NB: How, as a Latina, has your background played into your work?
RB: I’m a “border girl.” I was born in Tijuana, Mexico. My dad was a super proud Mexicano and he really wanted me to be born in Mexico so I could one day be president of my country, which is never going to happen.
I had an incredible opportunity to grow up with one foot in Mexico and another foot in the United States. That gave me this sort of hybrid cultural identity that I’m really proud of. If you think about my work, from my media days to now when I’m running a FinTech company that leans very hard into culture, you can see that. You can really see from the content, the tools and the products that we make that there’s a biculturalism and pride to be Latina while having the best of the U.S. That’s really my origin story and I’m incredibly proud of it.
I’ve always seen being a Latina as my superpower. I feel that being different, being the only one in a room, being the first one, and being able to open doors coming from where I come, makes me unique, and makes all Latinas unique.
Standing out in a crowd is difficult nowadays. But having those insights, because of the way we grew up and the things we know, is incredibly valuable to whatever you’re doing. Whether you’re an employee at an organization or launching a company, leaning hard into those differences will really make you stand out and be successful.
In my case, more than trying to hide my Latinidad, I always mega-enhance it. There are so few that have the opportunities I’ve had. Only 1 or 2% get funded, only 1 to 2% get to be showrunners and tell authentic stories in Hollywood. I’ve successfully been able to do both because I’ve always really flaunted my difference in those rooms.
I’m a proud Latina; this is where I come from, and this is what I know. These are my insights and why you need to pay attention. I’m always armed with a lot of data, so I’m very thankful to all the organizations that are constantly coming up with these incredible studies. One of them is the Latino Donor Collaborative, a nonprofit led by an amazing Latina, Anna Valez. Having numbers on GDP growth, workforce growth, and all these incredible metrics to validate us is super important for me.
Being a Latino/a/e/x today is incredibly valuable to any organization. If you look at the youth, we are now the new majority and our insights are going to matter more than ever. That’s exciting!
NB: What drove you to found SUMA Wealth?
BA: Youth has always been my specialty. Before SUMA, I had Mitú which had the exact same demographic, Latino youth, that is primarily U.S. born and English dominant. That was a challenge when we started Mitú because you would think, “If this demographic consumes more English than Spanish, then why do we exist?”.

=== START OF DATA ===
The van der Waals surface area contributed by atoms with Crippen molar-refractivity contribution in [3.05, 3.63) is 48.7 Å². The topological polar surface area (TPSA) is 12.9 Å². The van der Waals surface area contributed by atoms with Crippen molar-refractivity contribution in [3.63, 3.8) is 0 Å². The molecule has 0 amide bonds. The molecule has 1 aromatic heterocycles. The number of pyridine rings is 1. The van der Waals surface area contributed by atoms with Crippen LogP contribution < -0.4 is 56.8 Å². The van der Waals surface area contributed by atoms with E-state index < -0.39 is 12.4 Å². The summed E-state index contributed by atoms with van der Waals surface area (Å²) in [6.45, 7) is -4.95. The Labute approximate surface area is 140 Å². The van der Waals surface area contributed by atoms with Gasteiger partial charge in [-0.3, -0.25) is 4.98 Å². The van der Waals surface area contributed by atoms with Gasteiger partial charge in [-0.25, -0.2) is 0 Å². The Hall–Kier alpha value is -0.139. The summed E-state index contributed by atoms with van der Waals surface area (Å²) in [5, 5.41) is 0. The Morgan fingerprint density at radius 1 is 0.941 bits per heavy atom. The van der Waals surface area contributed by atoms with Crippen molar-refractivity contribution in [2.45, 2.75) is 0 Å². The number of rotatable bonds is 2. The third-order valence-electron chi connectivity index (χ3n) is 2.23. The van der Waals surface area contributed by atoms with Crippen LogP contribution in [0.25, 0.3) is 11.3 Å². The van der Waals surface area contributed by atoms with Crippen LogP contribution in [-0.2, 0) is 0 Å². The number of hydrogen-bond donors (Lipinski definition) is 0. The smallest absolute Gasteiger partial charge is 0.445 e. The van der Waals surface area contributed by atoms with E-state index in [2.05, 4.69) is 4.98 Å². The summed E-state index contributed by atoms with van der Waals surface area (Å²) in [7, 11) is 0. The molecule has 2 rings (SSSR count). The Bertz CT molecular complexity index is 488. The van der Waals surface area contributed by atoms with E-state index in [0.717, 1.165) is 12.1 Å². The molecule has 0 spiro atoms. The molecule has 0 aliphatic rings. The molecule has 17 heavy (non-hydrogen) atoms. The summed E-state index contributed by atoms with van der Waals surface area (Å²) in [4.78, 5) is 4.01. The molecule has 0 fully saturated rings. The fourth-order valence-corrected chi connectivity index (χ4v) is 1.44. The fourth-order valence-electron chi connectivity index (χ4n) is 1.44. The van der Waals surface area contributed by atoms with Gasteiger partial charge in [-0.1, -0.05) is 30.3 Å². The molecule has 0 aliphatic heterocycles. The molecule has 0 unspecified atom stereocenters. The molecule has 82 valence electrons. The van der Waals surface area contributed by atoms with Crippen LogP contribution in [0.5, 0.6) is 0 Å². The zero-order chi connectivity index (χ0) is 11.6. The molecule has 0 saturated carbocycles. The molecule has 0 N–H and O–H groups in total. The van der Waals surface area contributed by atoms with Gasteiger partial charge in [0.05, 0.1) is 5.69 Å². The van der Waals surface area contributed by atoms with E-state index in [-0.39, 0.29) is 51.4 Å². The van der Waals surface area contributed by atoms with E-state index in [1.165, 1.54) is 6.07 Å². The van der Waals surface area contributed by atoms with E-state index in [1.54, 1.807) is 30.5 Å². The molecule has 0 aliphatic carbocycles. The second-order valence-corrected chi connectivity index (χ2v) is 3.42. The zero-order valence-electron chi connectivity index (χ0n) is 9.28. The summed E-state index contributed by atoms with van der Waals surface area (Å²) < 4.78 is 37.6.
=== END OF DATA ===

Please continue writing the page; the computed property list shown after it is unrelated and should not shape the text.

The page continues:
Although our community, our youth, prefer to consume content in English digitally, they still want the Latino cultural aspect of it and there was no company doing that. Using that same insight whether you are in media, FinTech, food or any other industry and making sure that they feel they belong is key. It obviously seems like something very simple, but when you think about finance, a lot of the financial institutions have not been able to crack that.
I have to give props to my co-founder, Javier Gutierrez, who came up with the idea. He told me “I think that after Mitú, you should found a digital FinTech company.” I thought he was crazy because that is not my background and it was absolutely outside of my comfort zone. He said the issue has been that people don’t truly know how to build community and how to do things in culture, and if you mix that with finance, it’s going to be a success.
So for me, it was very important that the next thing I did would give Latinos this economic power and that I could do it in a way that I knew how: by leaning very hard into my culture.
NB: What is the biggest risk that you have taken in your career?
BA: A recent one has been to say NO to funding. This is a very hard economic time and we, as Latinas, are at a massive disadvantage in the amount of capital that we are able to secure to grow our companies.
It’s already a privilege to be in that 1 to 2% that gets the funding to grow a company. So for me to say no to money that is not aligned with my values, with my purpose, has been the biggest risk I’ve taken in my career. And not just for me.